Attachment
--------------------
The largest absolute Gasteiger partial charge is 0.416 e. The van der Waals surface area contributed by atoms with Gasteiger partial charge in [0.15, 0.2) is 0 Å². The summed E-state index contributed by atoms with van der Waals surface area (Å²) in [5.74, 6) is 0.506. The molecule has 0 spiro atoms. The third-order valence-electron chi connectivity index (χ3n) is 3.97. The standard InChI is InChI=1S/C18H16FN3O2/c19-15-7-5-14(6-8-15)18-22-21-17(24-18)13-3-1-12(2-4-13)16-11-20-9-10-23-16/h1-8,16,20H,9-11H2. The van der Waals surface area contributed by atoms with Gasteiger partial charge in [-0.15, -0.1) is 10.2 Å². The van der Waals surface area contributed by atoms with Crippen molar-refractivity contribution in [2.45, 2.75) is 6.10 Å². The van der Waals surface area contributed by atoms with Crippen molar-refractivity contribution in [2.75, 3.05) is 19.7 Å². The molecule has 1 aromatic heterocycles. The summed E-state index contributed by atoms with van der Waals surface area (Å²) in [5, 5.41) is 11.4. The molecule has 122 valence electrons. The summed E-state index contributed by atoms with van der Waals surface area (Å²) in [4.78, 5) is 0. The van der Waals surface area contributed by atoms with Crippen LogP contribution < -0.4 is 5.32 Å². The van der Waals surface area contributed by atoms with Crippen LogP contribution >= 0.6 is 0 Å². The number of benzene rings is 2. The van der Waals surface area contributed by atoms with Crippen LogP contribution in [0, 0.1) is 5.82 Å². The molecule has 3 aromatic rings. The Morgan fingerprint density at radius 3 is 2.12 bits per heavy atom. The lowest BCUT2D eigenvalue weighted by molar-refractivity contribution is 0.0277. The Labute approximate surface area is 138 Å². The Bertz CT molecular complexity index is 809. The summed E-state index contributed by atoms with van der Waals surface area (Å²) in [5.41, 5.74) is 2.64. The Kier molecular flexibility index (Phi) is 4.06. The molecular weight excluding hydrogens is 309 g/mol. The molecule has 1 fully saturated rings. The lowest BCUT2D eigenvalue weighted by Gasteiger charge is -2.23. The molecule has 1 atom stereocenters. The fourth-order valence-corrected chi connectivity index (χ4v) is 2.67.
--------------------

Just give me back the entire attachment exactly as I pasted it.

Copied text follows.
The largest absolute Gasteiger partial charge is 0.416 e. The van der Waals surface area contributed by atoms with Gasteiger partial charge in [0.15, 0.2) is 0 Å². The summed E-state index contributed by atoms with van der Waals surface area (Å²) in [5.74, 6) is 0.506. The molecule has 0 spiro atoms. The third-order valence-electron chi connectivity index (χ3n) is 3.97. The standard InChI is InChI=1S/C18H16FN3O2/c19-15-7-5-14(6-8-15)18-22-21-17(24-18)13-3-1-12(2-4-13)16-11-20-9-10-23-16/h1-8,16,20H,9-11H2. The van der Waals surface area contributed by atoms with Gasteiger partial charge in [-0.15, -0.1) is 10.2 Å². The van der Waals surface area contributed by atoms with Crippen molar-refractivity contribution in [2.45, 2.75) is 6.10 Å². The van der Waals surface area contributed by atoms with Crippen molar-refractivity contribution in [2.75, 3.05) is 19.7 Å². The molecule has 1 aromatic heterocycles. The summed E-state index contributed by atoms with van der Waals surface area (Å²) in [5, 5.41) is 11.4. The molecule has 122 valence electrons. The summed E-state index contributed by atoms with van der Waals surface area (Å²) in [4.78, 5) is 0. The van der Waals surface area contributed by atoms with Crippen LogP contribution < -0.4 is 5.32 Å². The van der Waals surface area contributed by atoms with Crippen LogP contribution >= 0.6 is 0 Å². The number of benzene rings is 2. The van der Waals surface area contributed by atoms with Crippen LogP contribution in [0, 0.1) is 5.82 Å². The molecule has 3 aromatic rings. The Morgan fingerprint density at radius 3 is 2.12 bits per heavy atom. The lowest BCUT2D eigenvalue weighted by molar-refractivity contribution is 0.0277. The Labute approximate surface area is 138 Å². The Bertz CT molecular complexity index is 809. The summed E-state index contributed by atoms with van der Waals surface area (Å²) in [5.41, 5.74) is 2.64. The Kier molecular flexibility index (Phi) is 4.06. The molecular weight excluding hydrogens is 309 g/mol. The molecule has 1 fully saturated rings. The lowest BCUT2D eigenvalue weighted by Gasteiger charge is -2.23. The molecule has 1 atom stereocenters. The fourth-order valence-corrected chi connectivity index (χ4v) is 2.67.